Environmental policy integration tools include regulatory impact assessment, environmental and health impact assessment, and strategic environmental assessment. These evidence-based policymaking tools are increasingly being adopted to demonstrate the need for improved environmental policies. Considerable experience is emerging in the use of these tools, particularly in the European Union.


To date, however, there is little evidence to measure the level of policy integration or the actual outcomes from applying various tools. Among the few exceptions is the Partnership for European Environmental Research (Mickwitz et al. 2009), which assessed climate policy integration in Europe, at multiple scales. A key lesson from the project is that cities and municipalities have begun to integrate climate aims into their strategies and plans, and that such authorities sometimes have more ambitious goals than national governments.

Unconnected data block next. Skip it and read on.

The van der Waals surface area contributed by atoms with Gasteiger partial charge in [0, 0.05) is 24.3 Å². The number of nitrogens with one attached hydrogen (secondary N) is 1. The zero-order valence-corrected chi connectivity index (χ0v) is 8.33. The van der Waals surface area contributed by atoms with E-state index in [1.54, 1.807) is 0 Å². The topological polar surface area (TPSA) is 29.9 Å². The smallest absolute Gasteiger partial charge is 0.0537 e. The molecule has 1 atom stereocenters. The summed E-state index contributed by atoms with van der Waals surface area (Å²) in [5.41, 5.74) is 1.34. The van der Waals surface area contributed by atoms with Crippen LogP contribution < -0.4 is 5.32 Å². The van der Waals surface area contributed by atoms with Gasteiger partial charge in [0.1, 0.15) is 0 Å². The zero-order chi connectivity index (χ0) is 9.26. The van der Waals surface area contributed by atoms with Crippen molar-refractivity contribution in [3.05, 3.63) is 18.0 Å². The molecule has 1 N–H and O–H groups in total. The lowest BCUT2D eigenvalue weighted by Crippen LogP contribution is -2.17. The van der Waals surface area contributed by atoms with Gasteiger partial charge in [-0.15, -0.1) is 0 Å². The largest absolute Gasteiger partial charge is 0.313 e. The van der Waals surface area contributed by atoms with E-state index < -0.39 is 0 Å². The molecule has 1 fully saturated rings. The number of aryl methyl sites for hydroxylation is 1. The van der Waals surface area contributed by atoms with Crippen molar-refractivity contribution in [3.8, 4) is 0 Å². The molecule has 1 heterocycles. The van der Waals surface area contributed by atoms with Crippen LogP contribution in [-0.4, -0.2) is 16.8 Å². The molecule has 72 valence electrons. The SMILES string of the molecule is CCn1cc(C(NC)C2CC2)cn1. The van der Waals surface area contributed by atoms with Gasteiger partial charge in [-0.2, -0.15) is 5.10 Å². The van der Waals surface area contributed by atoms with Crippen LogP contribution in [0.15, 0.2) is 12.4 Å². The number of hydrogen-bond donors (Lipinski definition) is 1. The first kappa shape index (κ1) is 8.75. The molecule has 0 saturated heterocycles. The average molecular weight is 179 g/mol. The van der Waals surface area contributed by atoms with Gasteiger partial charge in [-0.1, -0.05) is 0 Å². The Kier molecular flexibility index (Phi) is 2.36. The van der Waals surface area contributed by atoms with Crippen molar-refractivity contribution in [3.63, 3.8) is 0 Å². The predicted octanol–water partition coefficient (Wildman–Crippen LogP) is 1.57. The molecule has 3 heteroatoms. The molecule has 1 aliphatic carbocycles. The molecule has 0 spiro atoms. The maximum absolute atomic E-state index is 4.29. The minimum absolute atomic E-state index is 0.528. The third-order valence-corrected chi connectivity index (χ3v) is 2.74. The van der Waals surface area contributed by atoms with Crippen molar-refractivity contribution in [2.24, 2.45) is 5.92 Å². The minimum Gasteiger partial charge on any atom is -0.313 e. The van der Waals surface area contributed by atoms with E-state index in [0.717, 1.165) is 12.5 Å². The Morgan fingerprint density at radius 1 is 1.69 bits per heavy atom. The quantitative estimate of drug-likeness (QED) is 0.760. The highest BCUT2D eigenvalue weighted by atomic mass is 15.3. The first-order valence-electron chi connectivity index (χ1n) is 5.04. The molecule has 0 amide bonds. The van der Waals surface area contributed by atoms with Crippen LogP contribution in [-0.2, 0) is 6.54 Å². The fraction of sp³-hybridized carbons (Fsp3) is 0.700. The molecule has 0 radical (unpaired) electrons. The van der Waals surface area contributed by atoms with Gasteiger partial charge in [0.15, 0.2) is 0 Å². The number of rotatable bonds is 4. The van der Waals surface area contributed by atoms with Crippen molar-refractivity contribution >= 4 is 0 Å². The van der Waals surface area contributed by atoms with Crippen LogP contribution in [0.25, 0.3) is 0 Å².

An important argument in favour of environmental policy integration is the expected economic and social co-benefits from implementing environmental policies. These co-benefits include additional economic growth spurred by innovation, savings from the conservation of natural resources, and the avoided costs of environmental damage. The United Nations Environment Programme (UNEP) estimates that two per cent of global gross domestic product (GDP) in green investment would deliver long-term economic growth while minimizing the adverse impacts of climate change, water scarcity and loss of ecosystem services (UNEP 2011).


The analysis in GEO-6 of environmental policies and their integration demonstrates the diversity of institutional and cultural frameworks in which policymaking takes place. The roles of law, values, administrative capacities, socioeconomic conditions, and so on, are important in how effective policies can be. The design of policies that reflect on this set of conditions is important.


454 Policies, Goals, Objectives and Environmental Governance: An Assessment of their effectivess